And though the Department of State savaged CNN for reporting on the diary, BuzzFeed has learned that the department wasn’t even aware that Stevens’ personal diary existed before the cable channel told them about it.
“I can’t speak to the question of whether Amb[assador] Stevens had ever told family, friends or close colleagues he was keeping a journal, I just don’t know,” State Department spokesperson Victoria Nuland emailed BuzzFeed. “But were we aware as a State team that a journal existed that had not been return/recovered with the body? The answer is ‘no.’”
The State Department also denies that any classified information was compromised at the site. But considering the department’s claim that it wasn’t even aware of the possibility of an attack and other critical information concerning the assault, it’s an assertion that should be greeted with skepticism.
That spokesperson Philippe Reines now jumped into the fray in such a public way shows just how much pressure Clinton is feeling. Reines, a longtime and aggressive Clinton loyalist, has served for nearly four years in Foggy Bottom exclusively to protect and promote Clinton’s image. All press requests that have anything —anything at all — to do with Clinton must go through him, according to State Department officials who work with him, a break in precedent from previous secretaries of state.
“He’s always positioning Hillary for next big thing,” as one official told me last year.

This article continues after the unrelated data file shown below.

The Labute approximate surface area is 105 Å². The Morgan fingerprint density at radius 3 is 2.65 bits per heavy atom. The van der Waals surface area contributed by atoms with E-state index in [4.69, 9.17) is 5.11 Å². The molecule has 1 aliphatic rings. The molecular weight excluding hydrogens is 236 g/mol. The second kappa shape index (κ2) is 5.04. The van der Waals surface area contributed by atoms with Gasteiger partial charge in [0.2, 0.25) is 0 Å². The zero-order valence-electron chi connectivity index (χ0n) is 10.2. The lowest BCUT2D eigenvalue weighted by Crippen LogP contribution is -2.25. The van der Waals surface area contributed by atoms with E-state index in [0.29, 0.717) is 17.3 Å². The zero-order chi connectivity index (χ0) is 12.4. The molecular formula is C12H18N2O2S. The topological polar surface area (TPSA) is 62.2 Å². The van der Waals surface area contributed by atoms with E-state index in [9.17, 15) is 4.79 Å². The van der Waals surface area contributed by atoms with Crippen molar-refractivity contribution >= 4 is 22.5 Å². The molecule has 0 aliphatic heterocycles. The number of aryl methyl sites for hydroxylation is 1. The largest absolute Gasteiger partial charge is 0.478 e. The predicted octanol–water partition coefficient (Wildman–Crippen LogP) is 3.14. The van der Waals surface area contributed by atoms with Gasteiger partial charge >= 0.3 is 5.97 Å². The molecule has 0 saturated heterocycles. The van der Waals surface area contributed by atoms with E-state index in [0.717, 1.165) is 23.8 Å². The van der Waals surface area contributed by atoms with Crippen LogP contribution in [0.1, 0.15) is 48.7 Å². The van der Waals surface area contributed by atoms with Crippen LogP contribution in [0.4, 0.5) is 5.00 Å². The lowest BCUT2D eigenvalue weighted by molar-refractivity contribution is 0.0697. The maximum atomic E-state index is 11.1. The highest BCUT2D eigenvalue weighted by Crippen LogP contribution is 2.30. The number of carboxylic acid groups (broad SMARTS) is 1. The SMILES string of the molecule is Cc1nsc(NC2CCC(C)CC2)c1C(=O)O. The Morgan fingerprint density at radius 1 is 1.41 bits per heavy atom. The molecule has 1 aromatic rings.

Reines’ personal involvement in responding to CNN this weekend — deflecting the blame of the department’s failure to secure the personal effects of a fallen ambassador to a cable network — can be read as more or less an expression of Hillary Clinton’s id.
There is a tragic human cost to what happened: the unbearable pain and grief the family and friends of the four Americans, compounded by intense media scrutiny and competing cover-your-ass agendas within the U.S. government. To publish material against a grieving family’s wishes is a tough call. But in this case, CNN behaved responsibly, and was clearly within any reasonable journalistic standards. Some of the best reporting out of Libya so far has been from CNN’s Arwa Damon —the network’s veteran no-bullshit war correspondent, fluent in Arabic, who is one the best in the business.
Behind the trauma of what happened, however, there are huge questions of politics, policy, and legacy at stake.